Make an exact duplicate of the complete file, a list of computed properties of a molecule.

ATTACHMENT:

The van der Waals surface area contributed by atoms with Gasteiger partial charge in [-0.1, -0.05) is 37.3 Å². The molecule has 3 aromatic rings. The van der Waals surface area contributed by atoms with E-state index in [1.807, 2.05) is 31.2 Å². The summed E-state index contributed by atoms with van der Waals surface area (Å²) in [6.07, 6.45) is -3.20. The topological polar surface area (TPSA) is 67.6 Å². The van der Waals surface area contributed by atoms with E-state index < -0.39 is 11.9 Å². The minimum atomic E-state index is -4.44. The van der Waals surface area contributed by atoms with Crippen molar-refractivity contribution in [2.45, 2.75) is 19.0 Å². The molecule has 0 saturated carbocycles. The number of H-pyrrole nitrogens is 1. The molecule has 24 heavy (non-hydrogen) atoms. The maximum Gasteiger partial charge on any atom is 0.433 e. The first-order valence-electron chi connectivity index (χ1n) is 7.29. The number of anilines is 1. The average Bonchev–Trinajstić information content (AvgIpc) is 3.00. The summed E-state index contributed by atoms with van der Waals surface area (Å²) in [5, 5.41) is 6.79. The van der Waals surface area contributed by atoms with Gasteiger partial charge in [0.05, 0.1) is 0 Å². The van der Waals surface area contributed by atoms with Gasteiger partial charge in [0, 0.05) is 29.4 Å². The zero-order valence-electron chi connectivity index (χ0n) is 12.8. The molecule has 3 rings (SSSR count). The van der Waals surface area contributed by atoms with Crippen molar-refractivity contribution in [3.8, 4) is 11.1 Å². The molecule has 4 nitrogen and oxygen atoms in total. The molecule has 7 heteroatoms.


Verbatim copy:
The van der Waals surface area contributed by atoms with Gasteiger partial charge in [-0.1, -0.05) is 37.3 Å². The molecule has 3 aromatic rings. The van der Waals surface area contributed by atoms with E-state index in [1.807, 2.05) is 31.2 Å². The summed E-state index contributed by atoms with van der Waals surface area (Å²) in [6.07, 6.45) is -3.20. The topological polar surface area (TPSA) is 67.6 Å². The van der Waals surface area contributed by atoms with E-state index < -0.39 is 11.9 Å². The minimum atomic E-state index is -4.44. The van der Waals surface area contributed by atoms with Crippen molar-refractivity contribution in [2.45, 2.75) is 19.0 Å². The molecule has 0 saturated carbocycles. The number of H-pyrrole nitrogens is 1. The molecule has 24 heavy (non-hydrogen) atoms. The maximum Gasteiger partial charge on any atom is 0.433 e. The first-order valence-electron chi connectivity index (χ1n) is 7.29. The number of anilines is 1. The average Bonchev–Trinajstić information content (AvgIpc) is 3.00. The summed E-state index contributed by atoms with van der Waals surface area (Å²) in [5, 5.41) is 6.79. The van der Waals surface area contributed by atoms with Gasteiger partial charge in [0.05, 0.1) is 0 Å². The van der Waals surface area contributed by atoms with Gasteiger partial charge in [0, 0.05) is 29.4 Å². The zero-order valence-electron chi connectivity index (χ0n) is 12.8. The molecule has 3 rings (SSSR count). The van der Waals surface area contributed by atoms with Crippen molar-refractivity contribution in [3.8, 4) is 11.1 Å². The molecule has 4 nitrogen and oxygen atoms in total. The molecule has 7 heteroatoms.